Error budget policies translate the theoretical concepts of SLOs and error budgets into concrete allocations of developer resources. They codify the idea that all changes to services have a concrete risk, and provide consistent guidance around how to approach said risk.
For some, the theoretical strictness of the error budget policy is concerning. Maybe a service just isn’t that important, so they can’t imagine prioritizing stability investments once an error budget is exhausted. Or maybe clients demand new features at a regular cadence, so stopping the deployment of new features is a non-starter. While valid concerns, I’d argue that in those instances, the issue is not with the concept of the error budget policy, but rather with the definition of the SLO. If the team responsible for the service doesn’t foresee themselves wanting, or being able, to take actions to address an SLO failure, then the SLO is false advertising. In that situation, skipping the error budget policy is not the best option; rather, teams should define a more relaxed, and achievable SLO. If the SLO cannot be relaxed, but also there is not support for an error budget policy, then stressful times may be on the horizon… at least SLOs and error budget policies surface these impossible expectations in advance, and hopefully support a discussion of what is realistic.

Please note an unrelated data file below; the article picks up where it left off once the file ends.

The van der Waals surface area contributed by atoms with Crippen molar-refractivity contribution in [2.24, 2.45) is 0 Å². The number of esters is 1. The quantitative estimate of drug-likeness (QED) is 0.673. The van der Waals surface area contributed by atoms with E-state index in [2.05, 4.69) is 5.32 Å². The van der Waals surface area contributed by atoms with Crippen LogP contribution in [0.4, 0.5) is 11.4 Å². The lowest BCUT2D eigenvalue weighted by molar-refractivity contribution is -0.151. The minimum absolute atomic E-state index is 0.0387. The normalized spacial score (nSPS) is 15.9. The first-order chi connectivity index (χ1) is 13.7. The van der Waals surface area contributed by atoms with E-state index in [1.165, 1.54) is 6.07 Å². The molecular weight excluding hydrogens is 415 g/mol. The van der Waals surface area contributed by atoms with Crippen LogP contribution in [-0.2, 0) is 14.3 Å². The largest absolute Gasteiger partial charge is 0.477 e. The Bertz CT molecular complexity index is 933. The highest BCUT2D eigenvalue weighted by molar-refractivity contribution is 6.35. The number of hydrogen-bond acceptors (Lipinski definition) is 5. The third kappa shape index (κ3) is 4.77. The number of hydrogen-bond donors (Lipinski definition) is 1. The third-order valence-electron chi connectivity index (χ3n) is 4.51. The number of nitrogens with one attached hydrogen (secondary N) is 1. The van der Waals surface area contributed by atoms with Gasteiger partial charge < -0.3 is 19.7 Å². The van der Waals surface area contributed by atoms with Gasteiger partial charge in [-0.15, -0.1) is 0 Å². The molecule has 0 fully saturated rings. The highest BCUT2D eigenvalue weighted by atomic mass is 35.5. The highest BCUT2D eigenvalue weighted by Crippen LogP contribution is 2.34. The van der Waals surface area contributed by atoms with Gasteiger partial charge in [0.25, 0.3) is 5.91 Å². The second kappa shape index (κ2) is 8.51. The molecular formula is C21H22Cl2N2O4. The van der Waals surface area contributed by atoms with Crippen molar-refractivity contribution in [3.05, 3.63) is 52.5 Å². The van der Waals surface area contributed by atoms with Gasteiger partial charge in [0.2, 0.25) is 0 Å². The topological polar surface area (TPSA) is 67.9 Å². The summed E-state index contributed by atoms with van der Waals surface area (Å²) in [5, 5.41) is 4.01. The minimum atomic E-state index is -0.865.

I’ll be an applying an error budget policy to this blog for much of the same reason I applied an SLO. For one, I’m interested to see how this process works in practice, and this blog seems like a safe way to test it. In addition, I know I have a number of changes I want to make to this blog, and an error budget policy seems like the perfect tool for balancing investing in new features and ensuring this blog remains useful.
Deriving an Error Budget from an SLO
As I mentioned before, this blog will track its SLO over a four week rolling window. Unfortunately, I don’t have four weeks of historic usage data, so I will need to guess the number of requests this blog received over the last four weeks. To make the math easy, let’s assume 10,000 requests. I’ll update these values on a rolling cadence as we have actual usage data. Remember, our SLO is the following: